The connector ends are protected with a rubber material, but there's no aluminum end for added durability. Still, the thick rubber material that extends past the joint where the cable attaches to the connector is more protection than a standard Apple USB-C to Lightning cable offers, and it too should hold up well.

Pricing isn't available on Anker's USB-C to Lightning cables as of yet, but they're likely to be priced competitively. Apple's 1m (3ft) USB-C to Lightning cable is priced at $19.99.

Bottom Line

If you need a USB-C power adapter for the purpose of fast charging an iPhone or as a secondary charger for an iPad Pro, MacBook, or MacBook Air, the Atom is an ideal choice. It's small, compact, and affordable, priced $15 less than Apple's 30W Power Adapter.

Most USB-C PD chargers from established companies on Amazon are priced in the neighborhood of $25 to $30 anyway, so the Atom is competitively priced and shelling out a few extra dollars for portability and convenience seems well worth it.

Anker's upcoming USB-C to Lightning cables offer the durability that Anker customers have come to expect from Anker cables, and will be a solid choice for those who need a USB-C to Lightning cable.

How to Buy

You can purchase the PowerPort Atom PD 1 from Amazon for $30, and it is expected to be back in stock later today or tomorrow. The first of Anker's USB-C to Lightning cables will be launching in February, and the Powerline II is available for pre-order on Anker's site for $15.99.

Note: MacRumors is an affiliate partner Amazon. When you click a link and make a purchase, we may receive a small payment, which helps us keep the site running.

Article Link: Review: Anker's 30W 'Atom' USB-C Charger is Tiny, Affordable, and Perfect for Charging iPhones, iPads, and MacBooks
 

TheAppleFairy

macrumors 68030
Mar 28, 2013
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The Clinton Archipelago unfortunately
This is what I have been waiting for. I am ordering the 30W charger, but I want a red braid USB-C to lightning cable and red USB-C to USB-C. I am not seeing those on Ankers site yet. I only see the white USB-C to lightning. Did I miss it?

EDIT: I see the PowerLine+ is the braided one...Price hasn't been announce so I guess no pre-orders yet.
 
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jclo

Editor
Staff member
Dec 7, 2012
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This is what I have been waiting for. I am working the 30W charger, but I want a red braid USB-C to lightning cable and red USB-C to USB-C. I am not seeing those on Ankers site yet. I only see the white USB-C to lightning. Did I miss it?

EDIT: I see the PowerLine+ is the braided one...Price hasn't been announce so I guess no pre-orders yet.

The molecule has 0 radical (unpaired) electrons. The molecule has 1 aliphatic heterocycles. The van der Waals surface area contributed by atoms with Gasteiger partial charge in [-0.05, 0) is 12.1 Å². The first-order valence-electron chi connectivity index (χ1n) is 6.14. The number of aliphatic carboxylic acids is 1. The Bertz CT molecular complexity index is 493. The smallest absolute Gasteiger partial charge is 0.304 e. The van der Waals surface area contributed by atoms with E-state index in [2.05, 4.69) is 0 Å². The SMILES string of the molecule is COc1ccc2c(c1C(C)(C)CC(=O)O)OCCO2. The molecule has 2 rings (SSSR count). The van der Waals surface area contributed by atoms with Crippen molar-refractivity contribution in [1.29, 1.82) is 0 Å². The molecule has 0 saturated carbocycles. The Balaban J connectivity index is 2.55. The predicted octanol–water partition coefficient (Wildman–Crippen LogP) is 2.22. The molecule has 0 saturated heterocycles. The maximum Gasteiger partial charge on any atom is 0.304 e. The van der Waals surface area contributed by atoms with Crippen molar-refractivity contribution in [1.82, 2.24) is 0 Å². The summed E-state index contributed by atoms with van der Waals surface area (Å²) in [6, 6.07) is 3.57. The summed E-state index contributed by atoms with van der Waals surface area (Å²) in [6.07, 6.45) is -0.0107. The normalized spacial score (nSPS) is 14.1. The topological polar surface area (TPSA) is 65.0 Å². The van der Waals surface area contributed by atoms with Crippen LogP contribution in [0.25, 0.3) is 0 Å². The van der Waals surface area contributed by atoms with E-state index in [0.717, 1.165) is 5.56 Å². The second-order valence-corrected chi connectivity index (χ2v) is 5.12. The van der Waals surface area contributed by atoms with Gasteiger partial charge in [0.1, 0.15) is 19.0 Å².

Yeah, no pre-orders for that one just yet.
 
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bflowers

macrumors 6502a
Jul 19, 2006
636
136
Is fast charging an iPhone with this PowerPort Atom PD 1bad for the battery? Device looks good. I'm tempted.
The iPhone controls how fast it charges. It will throttle charging as it gets closer to full. From what I've heard listening to tech podcasts, you might shave a week or two off the battery life by fast charging and leaving it charge overnight, but that is about it.

An example I've heard was this: Imagine you and all your friends are going to cram into a car. The first 4 people can all jump in at the same time. The next few can get in pretty easy too. By the time you shove numbers 10, 11, and 12 in, it gets kind of hard. Your batteries are like that. When empty, they charge pretty quick. That last 5-10% you really have to cram in. That's why some suggestions are to run your battery down to 25%, then charge up to about 75%. Keeps it in the "fairly easy" range.
 

ignatius345

macrumors 603
Aug 20, 2015
5,132
7,661
The iPhone controls how fast it charges. It will throttle charging as it gets closer to full. From what I've heard listening to tech podcasts, you might shave a week or two off the battery life by fast charging and leaving it charge overnight, but that is about it.

An example I've heard was this: Imagine you and all your friends are going to cram into a car. The first 4 people can all jump in at the same time. The next few can get in pretty easy too. By the time you shove numbers 10, 11, and 12 in, it gets kind of hard. Your batteries are like that. When empty, they charge pretty quick. That last 5-10% you really have to cram in. That's why some suggestions are to run your battery down to 25%, then charge up to about 75%. Keeps it in the "fairly easy" range.